Dr. Joseph Arditti Editor, Orchid Biology Irvine
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14 of 14 people found the following review helpful By Steve Benner VINE VOICE on July 26, 2002
Format: Paperback
Whether you happen to be an orchid lover, or merely a curious bystander, "Orchid Fever (A Horticultural Tale of Love, Lust and Lunacy)" will have you by turns helpless with mirth and seething with indignation, or else simply agog with incredulity from start to finish. For it is, quite simply, an absolutely stunning piece of investigative journalism, dressed up as a tale of personal obsession and eccentricities. Written using plain language and with an outstanding witticism, it makes for compelling reading throughout, whether or not you know anything about orchids, or the orchid-growing and trading communities that it explores.
Chapter by chapter, alternating hilarious episodes with the downright unsettling or just plain unbelievable, Eric Hansen gradually lays bare the seedy underbelly of a world that perhaps few of us realise exists. He reveals an alarming world-wide conspiracy, fuelled by greed, protected and upheld by idiotic international bureaucracy and a network of power politics, which daily threaten innocent lives and legitimate livelihoods as well as vast swathes of natural fauna that they purport to be protecting.
Populated as it is by gentle, likeable heroes, blackguardly villains, utter buffoons and the most outrageously bizarre of characters, it is sometimes easy to forget that this book is factual, so far-fetched are some of the events and scenarios that its author recounts. And yet, this somehow makes the book all the more scary, for occasionally things happen to make you realise that it is not a work of fiction. And at that point, the anger sets in... anger that things should be this way and are likely to remain so, despite the best efforts of some of the book's obvious heroes.
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15 of 16 people found the following review helpful By Joe Shwartzer on April 6, 2000
Format: Hardcover
Mr. Hansen has done a fantastic job combining his experiences, research, observation, and writing to provide us with a revealing look at "the orchid world". I found this expose both entertaining, and also a bit disturbing because it made me realize that although I have only been growing orchids for 2 1/2 years, by virtue of owning and caring for approximately 200 plants and joining a local orchid society and the American Orchid Society, I have become part of the "orchid world" described in the book even though I had not planned things that way! (A fellow orchid society member/neighbor of mine and local paphiopedilum specialist has helped me become interested and active in his hybridization program. This neighbor/specialist knows many of the people Mr. Hanson writes about in Orchid Fever!)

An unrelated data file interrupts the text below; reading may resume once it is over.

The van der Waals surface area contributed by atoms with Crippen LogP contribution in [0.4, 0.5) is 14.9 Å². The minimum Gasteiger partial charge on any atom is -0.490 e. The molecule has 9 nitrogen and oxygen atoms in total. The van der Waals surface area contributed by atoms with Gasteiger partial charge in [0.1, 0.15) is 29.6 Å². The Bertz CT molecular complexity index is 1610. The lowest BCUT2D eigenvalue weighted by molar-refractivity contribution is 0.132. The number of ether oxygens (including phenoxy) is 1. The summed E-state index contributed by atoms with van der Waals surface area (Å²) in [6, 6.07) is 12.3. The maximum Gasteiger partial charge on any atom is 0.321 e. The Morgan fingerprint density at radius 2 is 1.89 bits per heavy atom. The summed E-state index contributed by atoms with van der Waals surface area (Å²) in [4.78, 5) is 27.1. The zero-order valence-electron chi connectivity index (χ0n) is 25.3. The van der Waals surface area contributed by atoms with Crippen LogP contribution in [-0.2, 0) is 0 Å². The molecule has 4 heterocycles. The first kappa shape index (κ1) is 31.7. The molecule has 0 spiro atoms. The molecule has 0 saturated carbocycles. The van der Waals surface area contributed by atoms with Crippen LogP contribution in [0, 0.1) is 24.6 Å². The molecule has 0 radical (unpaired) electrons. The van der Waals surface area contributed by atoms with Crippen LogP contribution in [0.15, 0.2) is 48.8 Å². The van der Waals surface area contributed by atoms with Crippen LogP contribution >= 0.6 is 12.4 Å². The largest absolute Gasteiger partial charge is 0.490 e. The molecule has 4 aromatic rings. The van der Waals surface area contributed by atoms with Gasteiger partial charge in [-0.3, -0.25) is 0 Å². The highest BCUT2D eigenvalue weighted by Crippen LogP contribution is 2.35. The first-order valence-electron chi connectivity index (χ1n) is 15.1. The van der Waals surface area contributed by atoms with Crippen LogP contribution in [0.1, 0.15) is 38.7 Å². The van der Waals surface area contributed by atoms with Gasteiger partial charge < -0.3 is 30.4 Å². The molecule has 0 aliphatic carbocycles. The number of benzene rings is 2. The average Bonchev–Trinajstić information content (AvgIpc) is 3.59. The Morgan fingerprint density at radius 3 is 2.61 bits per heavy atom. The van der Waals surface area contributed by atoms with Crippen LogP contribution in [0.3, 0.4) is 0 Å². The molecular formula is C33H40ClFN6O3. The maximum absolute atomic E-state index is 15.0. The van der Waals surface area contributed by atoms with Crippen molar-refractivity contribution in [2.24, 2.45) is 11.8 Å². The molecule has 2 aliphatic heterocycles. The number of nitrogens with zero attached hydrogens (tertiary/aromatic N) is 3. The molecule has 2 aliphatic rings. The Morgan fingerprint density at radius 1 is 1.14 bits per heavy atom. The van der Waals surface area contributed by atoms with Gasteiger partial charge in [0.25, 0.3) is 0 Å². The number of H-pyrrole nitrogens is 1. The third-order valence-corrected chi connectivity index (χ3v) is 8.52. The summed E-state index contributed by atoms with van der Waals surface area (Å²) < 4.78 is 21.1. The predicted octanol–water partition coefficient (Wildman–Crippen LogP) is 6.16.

This book is a fast read because Hansen's style includes frequent utilization of humor. The vivid descriptions of the personalities Mr. Hanson encountered and the places he visited while preparing to write this book are captivating and entertaining.
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15 of 16 people found the following review helpful By Patrick E. Roth on May 21, 2000
Format: Hardcover
I have read Eric Hansen's Traveling with Mohammed and Stranger in the Forest with much satisfaction. I enjoy travel and adventure books and both of these fit my interests. My knowledge about orchids is very limited and I doubt I would have read Orchid Fever until I heard of a new book by Mr. Hansen.
"Orchids" I said, by Hansen? Well I bought it and now I am trying not to buy one of these orchid creatures. The orchid world described by Hansen encompasses all the world has to offer; life, beauty, culture, pleasure, excitement, and the mis-use of power and guidance of those entrusted with political and regulation ability. It is strange how organizations such as CITES are created to preserve, protect, and educate and the results appear to be less than desirable.
Another book to be read and enjoyed by Mr. Hansen. I would recommend it to anyone, not just orchid lovers.
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14 of 15 people found the following review helpful By A Customer on March 18, 2000
Format: Hardcover
The only thing that aggravates me more than CITES is an accurate book on how truly awful the situation really is. Having mired through the CITES mess as it relates to orchids for several years now, I was surprised to find so many other growers in the same boat. The author presents a cogent expose of the magnitude of the problem, both in terms of how many people are affected by it, but by how those allegedly working to conserve these species are often ignorant, corrupt, or thieves themselves. This book is said to have researched this subject for seven years; having read the book and, based on what I know from acquaintences and my own personal research on the subject, I have found it to be absolutely accurate- more than can be said about similar books, best left nameless. Hansen has produced a book that would outwardly appear to be dull-as-dishwater boring, but I managed to consume it in 5 hours. It is alarming that a book on a subject so esoteric as laws concerning orchid "conservation" should be so accurate, particularly from someone who would appear to be from outside the realm. I would recommend this book to those involved in rare plant horticulture, orchids in general, and those involved with CITES, conservation, or other environmental concerns.